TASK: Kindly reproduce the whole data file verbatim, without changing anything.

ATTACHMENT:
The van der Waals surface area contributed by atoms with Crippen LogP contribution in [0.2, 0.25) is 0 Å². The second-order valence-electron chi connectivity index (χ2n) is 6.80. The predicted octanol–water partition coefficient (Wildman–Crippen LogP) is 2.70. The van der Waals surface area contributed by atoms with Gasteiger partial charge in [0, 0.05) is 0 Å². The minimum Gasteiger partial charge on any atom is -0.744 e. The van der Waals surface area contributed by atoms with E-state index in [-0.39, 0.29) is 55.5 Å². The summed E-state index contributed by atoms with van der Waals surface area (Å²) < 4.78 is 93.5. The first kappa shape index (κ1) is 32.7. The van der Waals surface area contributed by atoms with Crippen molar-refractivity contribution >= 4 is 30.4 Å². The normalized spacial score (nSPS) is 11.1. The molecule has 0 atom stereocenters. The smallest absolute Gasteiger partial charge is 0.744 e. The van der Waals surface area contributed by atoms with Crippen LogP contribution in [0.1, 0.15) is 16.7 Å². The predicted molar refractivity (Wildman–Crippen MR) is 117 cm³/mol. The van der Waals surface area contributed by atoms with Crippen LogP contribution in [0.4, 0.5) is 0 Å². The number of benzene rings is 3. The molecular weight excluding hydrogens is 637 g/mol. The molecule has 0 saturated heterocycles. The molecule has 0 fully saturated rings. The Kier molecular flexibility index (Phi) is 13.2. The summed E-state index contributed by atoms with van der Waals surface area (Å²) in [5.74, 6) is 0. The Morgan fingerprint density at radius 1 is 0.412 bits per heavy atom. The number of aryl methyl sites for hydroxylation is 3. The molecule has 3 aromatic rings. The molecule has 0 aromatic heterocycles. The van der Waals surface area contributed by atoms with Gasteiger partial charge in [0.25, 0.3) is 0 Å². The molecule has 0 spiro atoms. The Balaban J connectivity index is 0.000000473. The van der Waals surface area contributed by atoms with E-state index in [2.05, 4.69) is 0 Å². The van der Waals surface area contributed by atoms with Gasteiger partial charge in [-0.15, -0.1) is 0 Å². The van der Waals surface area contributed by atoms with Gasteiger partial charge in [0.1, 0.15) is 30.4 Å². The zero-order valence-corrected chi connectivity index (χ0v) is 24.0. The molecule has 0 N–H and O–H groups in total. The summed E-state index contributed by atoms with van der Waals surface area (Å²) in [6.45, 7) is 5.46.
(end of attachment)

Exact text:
The van der Waals surface area contributed by atoms with Crippen LogP contribution in [0.2, 0.25) is 0 Å². The second-order valence-electron chi connectivity index (χ2n) is 6.80. The predicted octanol–water partition coefficient (Wildman–Crippen LogP) is 2.70. The van der Waals surface area contributed by atoms with Gasteiger partial charge in [0, 0.05) is 0 Å². The minimum Gasteiger partial charge on any atom is -0.744 e. The van der Waals surface area contributed by atoms with E-state index in [-0.39, 0.29) is 55.5 Å². The summed E-state index contributed by atoms with van der Waals surface area (Å²) < 4.78 is 93.5. The first kappa shape index (κ1) is 32.7. The van der Waals surface area contributed by atoms with Crippen molar-refractivity contribution >= 4 is 30.4 Å². The normalized spacial score (nSPS) is 11.1. The molecule has 0 atom stereocenters. The smallest absolute Gasteiger partial charge is 0.744 e. The van der Waals surface area contributed by atoms with Crippen LogP contribution in [0.1, 0.15) is 16.7 Å². The predicted molar refractivity (Wildman–Crippen MR) is 117 cm³/mol. The van der Waals surface area contributed by atoms with Crippen LogP contribution in [0.4, 0.5) is 0 Å². The number of benzene rings is 3. The molecular weight excluding hydrogens is 637 g/mol. The molecule has 0 saturated heterocycles. The molecule has 0 fully saturated rings. The Kier molecular flexibility index (Phi) is 13.2. The summed E-state index contributed by atoms with van der Waals surface area (Å²) in [5.74, 6) is 0. The Morgan fingerprint density at radius 1 is 0.412 bits per heavy atom. The number of aryl methyl sites for hydroxylation is 3. The molecule has 3 aromatic rings. The molecule has 0 aromatic heterocycles. The van der Waals surface area contributed by atoms with Gasteiger partial charge in [0.25, 0.3) is 0 Å². The molecule has 0 spiro atoms. The Balaban J connectivity index is 0.000000473. The van der Waals surface area contributed by atoms with E-state index in [2.05, 4.69) is 0 Å². The van der Waals surface area contributed by atoms with Gasteiger partial charge in [-0.15, -0.1) is 0 Å². The van der Waals surface area contributed by atoms with Gasteiger partial charge in [0.1, 0.15) is 30.4 Å². The zero-order valence-corrected chi connectivity index (χ0v) is 24.0. The molecule has 0 N–H and O–H groups in total. The summed E-state index contributed by atoms with van der Waals surface area (Å²) in [6.45, 7) is 5.46.